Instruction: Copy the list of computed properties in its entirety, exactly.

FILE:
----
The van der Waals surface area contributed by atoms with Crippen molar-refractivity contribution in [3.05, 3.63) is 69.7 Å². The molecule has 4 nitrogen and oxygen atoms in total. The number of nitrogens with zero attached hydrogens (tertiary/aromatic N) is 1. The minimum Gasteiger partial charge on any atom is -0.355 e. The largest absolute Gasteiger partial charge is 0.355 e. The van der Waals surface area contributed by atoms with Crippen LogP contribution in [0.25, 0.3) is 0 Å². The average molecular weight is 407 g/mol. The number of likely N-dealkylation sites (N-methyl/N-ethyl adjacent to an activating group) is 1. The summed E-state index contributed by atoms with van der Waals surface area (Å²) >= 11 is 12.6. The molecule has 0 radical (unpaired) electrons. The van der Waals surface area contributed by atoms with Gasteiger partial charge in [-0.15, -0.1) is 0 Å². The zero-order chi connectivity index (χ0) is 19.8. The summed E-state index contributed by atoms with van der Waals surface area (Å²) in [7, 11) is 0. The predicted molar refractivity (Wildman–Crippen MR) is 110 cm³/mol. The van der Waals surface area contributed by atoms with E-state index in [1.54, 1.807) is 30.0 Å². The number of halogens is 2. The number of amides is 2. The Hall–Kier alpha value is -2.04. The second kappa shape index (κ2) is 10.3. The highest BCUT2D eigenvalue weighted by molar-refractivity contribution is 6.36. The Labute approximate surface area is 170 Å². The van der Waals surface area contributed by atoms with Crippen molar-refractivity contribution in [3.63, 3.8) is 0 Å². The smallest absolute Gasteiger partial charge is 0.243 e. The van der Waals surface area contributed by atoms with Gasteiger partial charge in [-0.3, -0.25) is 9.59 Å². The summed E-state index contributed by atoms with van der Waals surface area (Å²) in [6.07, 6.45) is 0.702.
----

The van der Waals surface area contributed by atoms with Crippen molar-refractivity contribution in [3.05, 3.63) is 69.7 Å². The molecule has 4 nitrogen and oxygen atoms in total. The number of nitrogens with zero attached hydrogens (tertiary/aromatic N) is 1. The minimum Gasteiger partial charge on any atom is -0.355 e. The largest absolute Gasteiger partial charge is 0.355 e. The van der Waals surface area contributed by atoms with Crippen LogP contribution in [0.25, 0.3) is 0 Å². The average molecular weight is 407 g/mol. The number of likely N-dealkylation sites (N-methyl/N-ethyl adjacent to an activating group) is 1. The summed E-state index contributed by atoms with van der Waals surface area (Å²) >= 11 is 12.6. The molecule has 0 radical (unpaired) electrons. The van der Waals surface area contributed by atoms with Gasteiger partial charge in [-0.15, -0.1) is 0 Å². The zero-order chi connectivity index (χ0) is 19.8. The summed E-state index contributed by atoms with van der Waals surface area (Å²) in [7, 11) is 0. The predicted molar refractivity (Wildman–Crippen MR) is 110 cm³/mol. The van der Waals surface area contributed by atoms with E-state index in [1.54, 1.807) is 30.0 Å². The number of halogens is 2. The number of amides is 2. The Hall–Kier alpha value is -2.04. The second kappa shape index (κ2) is 10.3. The highest BCUT2D eigenvalue weighted by molar-refractivity contribution is 6.36. The Labute approximate surface area is 170 Å². The van der Waals surface area contributed by atoms with Crippen molar-refractivity contribution in [3.63, 3.8) is 0 Å². The smallest absolute Gasteiger partial charge is 0.243 e. The van der Waals surface area contributed by atoms with Gasteiger partial charge in [-0.3, -0.25) is 9.59 Å². The summed E-state index contributed by atoms with van der Waals surface area (Å²) in [6.07, 6.45) is 0.702.